That attitude shifted among decision makers in the early 2000s as family members coalesced to forcefully advocate for something more to be done. They brought humanity to the cause, and could not be ignored.
What was the most surprising thing you learned?
Most surprising is how many people I’ve found who have been touched by a Golden Gate Bridge suicide; if you don’t know someone directly, you know someone who knows someone. I told a good friend that I was working on this story, and he told me something he hadn’t before: He was across the bridge when the car in front of him stopped suddenly, and a man got out and leaped over the rail.
I was surprised at the unknown toll for people like that. We think of family members and friends left behind. But since these suicides have happened in a public place, usually during daylight, there are countless people who have witnessed a jump — driving across the bridge, walking on the sidewalk, sailing in the water below.
Most bridge employees, like painters and ironworkers, have witnessed them. I think of the officers and passers-by who try to stop people, and the Coast Guard members who have pulled bodies from the water. One four-second jump can haunt many, many lifetimes.
If you are having thoughts of suicide, call or text 988 to reach the 988 Suicide and Crisis Lifeline or go to for a list of additional resources.

11.06.23,, SAN FRANCISCO — It was May 27, 1937, the opening day for a stunning new suspension bridge across a gap in the California coastline known as the Golden Gate. Before cars were allowed on the crossing, an estimated 200,000 people celebrated between the bridge’s 4-foot-high rails, more than 200 feet above the water.
Doris Madden, 11, was there with her parents. It was one of her favorite days of her childhood, a story she told until the end of her life.
About 78 years later, in 2015, Madden’s 15-year-old grandson, Jesse Madden-Fong, was dropped off at his high school in San Francisco.
Jesse did not go to class. An hour later, he was on the Golden Gate Bridge, walking alone. The family was told that Jesse had shrugged off his backpack and went over the rail. He left no explanation, no clues, for why he had jumped.
Jesse’s mother confirmed her son’s identity with the coroner through the boy’s new corduroy pants.
"My mother loved the bridge," said Pat Madden, Jesse’s mother and Doris’ daughter. "I’m really glad she passed away two years before Jesse."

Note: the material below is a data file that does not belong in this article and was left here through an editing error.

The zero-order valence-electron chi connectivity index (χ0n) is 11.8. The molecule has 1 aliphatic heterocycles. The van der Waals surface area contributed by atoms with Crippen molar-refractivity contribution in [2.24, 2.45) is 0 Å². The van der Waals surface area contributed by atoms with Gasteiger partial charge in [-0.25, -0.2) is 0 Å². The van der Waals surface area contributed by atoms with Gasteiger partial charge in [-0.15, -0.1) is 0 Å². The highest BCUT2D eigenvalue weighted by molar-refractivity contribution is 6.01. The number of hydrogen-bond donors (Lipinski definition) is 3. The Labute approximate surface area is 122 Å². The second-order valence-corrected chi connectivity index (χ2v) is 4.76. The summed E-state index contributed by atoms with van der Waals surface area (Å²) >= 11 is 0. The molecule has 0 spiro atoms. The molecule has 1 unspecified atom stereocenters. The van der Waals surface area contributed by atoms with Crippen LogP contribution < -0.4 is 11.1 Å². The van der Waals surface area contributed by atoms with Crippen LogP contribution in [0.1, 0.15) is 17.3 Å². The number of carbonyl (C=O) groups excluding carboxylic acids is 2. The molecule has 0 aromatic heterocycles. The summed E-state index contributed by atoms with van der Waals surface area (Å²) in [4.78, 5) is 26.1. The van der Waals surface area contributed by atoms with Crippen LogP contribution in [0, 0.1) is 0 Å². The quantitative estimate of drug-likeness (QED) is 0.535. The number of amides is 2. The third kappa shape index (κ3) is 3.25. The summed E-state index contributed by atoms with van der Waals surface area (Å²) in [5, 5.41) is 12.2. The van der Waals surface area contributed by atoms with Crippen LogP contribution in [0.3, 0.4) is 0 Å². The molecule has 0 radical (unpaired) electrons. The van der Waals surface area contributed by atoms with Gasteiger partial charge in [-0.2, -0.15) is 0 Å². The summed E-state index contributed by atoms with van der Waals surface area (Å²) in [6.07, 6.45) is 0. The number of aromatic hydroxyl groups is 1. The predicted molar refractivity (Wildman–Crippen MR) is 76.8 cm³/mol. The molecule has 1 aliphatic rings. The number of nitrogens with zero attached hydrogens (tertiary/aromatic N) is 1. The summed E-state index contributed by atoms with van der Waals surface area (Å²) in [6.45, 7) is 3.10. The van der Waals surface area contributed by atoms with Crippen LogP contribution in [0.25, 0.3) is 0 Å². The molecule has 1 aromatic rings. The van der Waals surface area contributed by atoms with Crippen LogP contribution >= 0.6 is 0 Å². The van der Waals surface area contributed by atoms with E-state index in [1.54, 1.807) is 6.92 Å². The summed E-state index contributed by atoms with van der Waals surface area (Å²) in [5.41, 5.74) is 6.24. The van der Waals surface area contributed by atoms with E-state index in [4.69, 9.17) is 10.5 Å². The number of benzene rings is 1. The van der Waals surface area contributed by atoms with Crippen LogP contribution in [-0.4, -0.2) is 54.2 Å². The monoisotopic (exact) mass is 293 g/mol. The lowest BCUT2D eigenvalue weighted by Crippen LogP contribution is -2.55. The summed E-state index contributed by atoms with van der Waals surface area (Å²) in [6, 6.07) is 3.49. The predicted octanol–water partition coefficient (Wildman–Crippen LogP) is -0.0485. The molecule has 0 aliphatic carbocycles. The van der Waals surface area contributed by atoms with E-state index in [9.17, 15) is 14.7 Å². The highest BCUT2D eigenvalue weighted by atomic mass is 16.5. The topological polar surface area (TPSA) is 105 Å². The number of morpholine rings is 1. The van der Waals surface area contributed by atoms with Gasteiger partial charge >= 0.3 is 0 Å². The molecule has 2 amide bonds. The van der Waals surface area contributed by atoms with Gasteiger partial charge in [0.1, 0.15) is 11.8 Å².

His was one of 33 confirmed suicides from the bridge that year, a typical number.
For nearly 87 years, it was so easy.
‘It’s about damn time’
The Golden Gate Bridge is a rare blend of form and function. It stands as one of the world’s engineering marvels and a symbol of Depression-era American muscle.
Connecting a sophisticated city and an untamed beyond, it is less a gate than an aperture. Everyone views something different through it.
Some see endless possibilities. Some just see the end.
About 2,000 people are known to have died by jumping off the bridge. The count has never been precise, and the true tally is certainly higher since not all jumps are witnessed and not all bodies are found.
Such tragedies, officials hope, are mostly in the past. Workers are nearly finished installing 3 1/2 miles of stainless steel nets — creating what officials call a "suicide deterrent system" — strung on both sides of the bridge, end to end.
Construction cost $217 million and the system has taken longer to build than the bridge itself did.
The nets are nearly invisible from a distance, blending into the steelwork.
But they are visible to anyone standing at the rail. They hang about 20 feet down and stretch about 20 feet out. They are stitched between 369 new struts, 50 feet apart, painted International Orange like the rest of the bridge.
These are not the soft, springy nets of a circus act. They are taut, marine-grade stainless steel nets meant to withstand the Golden Gate’s combination of rain, wind, salt and fog.
"We want the message to be that it’s going to hurt, and also jumping off the bridge is illegal," said Denis Mulligan, the general manager of the organization that oversees the bridge.
The nets have already shown themselves to be a deterrent, but not a perfect solution.
Several people have jumped into them. Some have been rescued from there, but "a handful" had "jumped into the net and then jumped to their death," Mulligan said.
He declined to say how many. It will take a year or two of data to fully understand the system’s effectiveness, he said.